Just some thoughts

  5. #5
    Bob Bailes
    Firehouse.com Guest


    I have been involved in the Hazmat field sence 1980 when i was an NBC NCO in the Army. In 1982 I took the Technical Escort class and was assigned to the CAICO(Chemical Accident/Incident Control Officer for the US Army. We had world wide responsibility to respond to any incident involving the US arcinal of chemical weapons(the very same weapons that are discussed in this forum).
    We did this work, due to security reasons I still today can not say how many incidents that I personnally responded to, but I will say this; I would have never concidered entering a contaminated area without impermiable garments on. As a mater of record the US Army did not us SCBA for responce to those types of spills, we used standard M-9 negitive pressure respirators with chemical cartridges, and butyl rubber suits with chemically impregnated undergarments, and yes our gloves and cuffs were wraped with duct tape.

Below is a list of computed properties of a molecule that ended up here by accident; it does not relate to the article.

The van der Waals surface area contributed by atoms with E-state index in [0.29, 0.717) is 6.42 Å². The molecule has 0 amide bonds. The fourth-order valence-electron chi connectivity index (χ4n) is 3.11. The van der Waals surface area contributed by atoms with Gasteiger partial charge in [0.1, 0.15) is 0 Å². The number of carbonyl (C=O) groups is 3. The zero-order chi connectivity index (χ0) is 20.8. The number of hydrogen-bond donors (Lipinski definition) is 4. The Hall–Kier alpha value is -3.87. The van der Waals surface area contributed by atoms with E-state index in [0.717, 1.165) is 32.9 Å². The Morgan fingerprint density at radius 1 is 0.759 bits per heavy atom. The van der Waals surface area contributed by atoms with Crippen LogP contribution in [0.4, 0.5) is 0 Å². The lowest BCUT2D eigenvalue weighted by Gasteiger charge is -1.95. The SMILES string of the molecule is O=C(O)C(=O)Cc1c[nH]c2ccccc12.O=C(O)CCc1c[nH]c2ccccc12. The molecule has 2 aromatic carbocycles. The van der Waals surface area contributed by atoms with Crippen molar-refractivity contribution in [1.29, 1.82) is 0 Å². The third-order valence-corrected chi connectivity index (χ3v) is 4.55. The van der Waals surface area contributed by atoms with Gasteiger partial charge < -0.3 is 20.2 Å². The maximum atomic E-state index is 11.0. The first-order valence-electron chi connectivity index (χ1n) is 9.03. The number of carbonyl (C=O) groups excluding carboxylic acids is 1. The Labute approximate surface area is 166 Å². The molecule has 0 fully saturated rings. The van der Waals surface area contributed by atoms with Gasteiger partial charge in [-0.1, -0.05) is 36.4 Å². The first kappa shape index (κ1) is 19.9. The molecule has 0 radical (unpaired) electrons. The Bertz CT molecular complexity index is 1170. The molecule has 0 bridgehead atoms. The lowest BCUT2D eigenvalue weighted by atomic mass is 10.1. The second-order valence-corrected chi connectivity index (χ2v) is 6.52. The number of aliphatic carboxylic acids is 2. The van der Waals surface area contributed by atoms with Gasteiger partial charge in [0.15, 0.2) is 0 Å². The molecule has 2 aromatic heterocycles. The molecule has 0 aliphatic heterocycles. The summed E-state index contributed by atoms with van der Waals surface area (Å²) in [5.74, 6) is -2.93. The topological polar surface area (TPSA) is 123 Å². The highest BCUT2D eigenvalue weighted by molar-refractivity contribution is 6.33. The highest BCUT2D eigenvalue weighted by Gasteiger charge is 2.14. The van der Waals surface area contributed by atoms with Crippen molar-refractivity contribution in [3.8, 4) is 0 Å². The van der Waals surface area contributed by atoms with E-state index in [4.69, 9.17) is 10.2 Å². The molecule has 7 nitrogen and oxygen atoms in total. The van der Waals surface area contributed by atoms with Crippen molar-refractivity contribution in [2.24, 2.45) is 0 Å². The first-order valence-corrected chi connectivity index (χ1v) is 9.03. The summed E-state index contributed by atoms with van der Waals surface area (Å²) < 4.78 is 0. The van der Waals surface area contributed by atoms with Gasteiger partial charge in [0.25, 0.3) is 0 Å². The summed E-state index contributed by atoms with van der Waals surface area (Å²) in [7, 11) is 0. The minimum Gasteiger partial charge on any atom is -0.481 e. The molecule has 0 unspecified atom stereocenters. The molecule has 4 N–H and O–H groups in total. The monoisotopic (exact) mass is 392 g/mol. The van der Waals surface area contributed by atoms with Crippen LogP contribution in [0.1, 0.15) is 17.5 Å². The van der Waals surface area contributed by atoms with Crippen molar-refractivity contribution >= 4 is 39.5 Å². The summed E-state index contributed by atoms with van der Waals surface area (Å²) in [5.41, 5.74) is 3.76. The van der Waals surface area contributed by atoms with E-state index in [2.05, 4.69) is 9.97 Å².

All this said, I don't believe that 'can firefighters wear turn out gear for entry' is the question. I beiieve the question should be how will these rapid intervention responders be decon'd. Will they be completely stripped on site or will they be alowed to go forth and contaminate others.
    Also remember the first rule of terrorism, fear, let them think they have it under control and then prove that they don't. (i.e. mixed chemicals, bio and chemicals, and the last but not the least secondary devices)

  6. #6
    Firehouse.com Guest

    Red face

    This is a controversial topic that depends upon the Incident Commander's comfort in responding to WMD incidents. I was involved in the SBCCOM report, and when one is discussing a vapor incident, this is a viable option. WITH A FEW OPTIONS:
    1. You know it is a vapor incident
    2. Your crews have been trained in WMD response
    3. They have adequate detection capability, which may invole M8 or M9 paper, M256 kits, and maybe even a CAM (FDNY has them).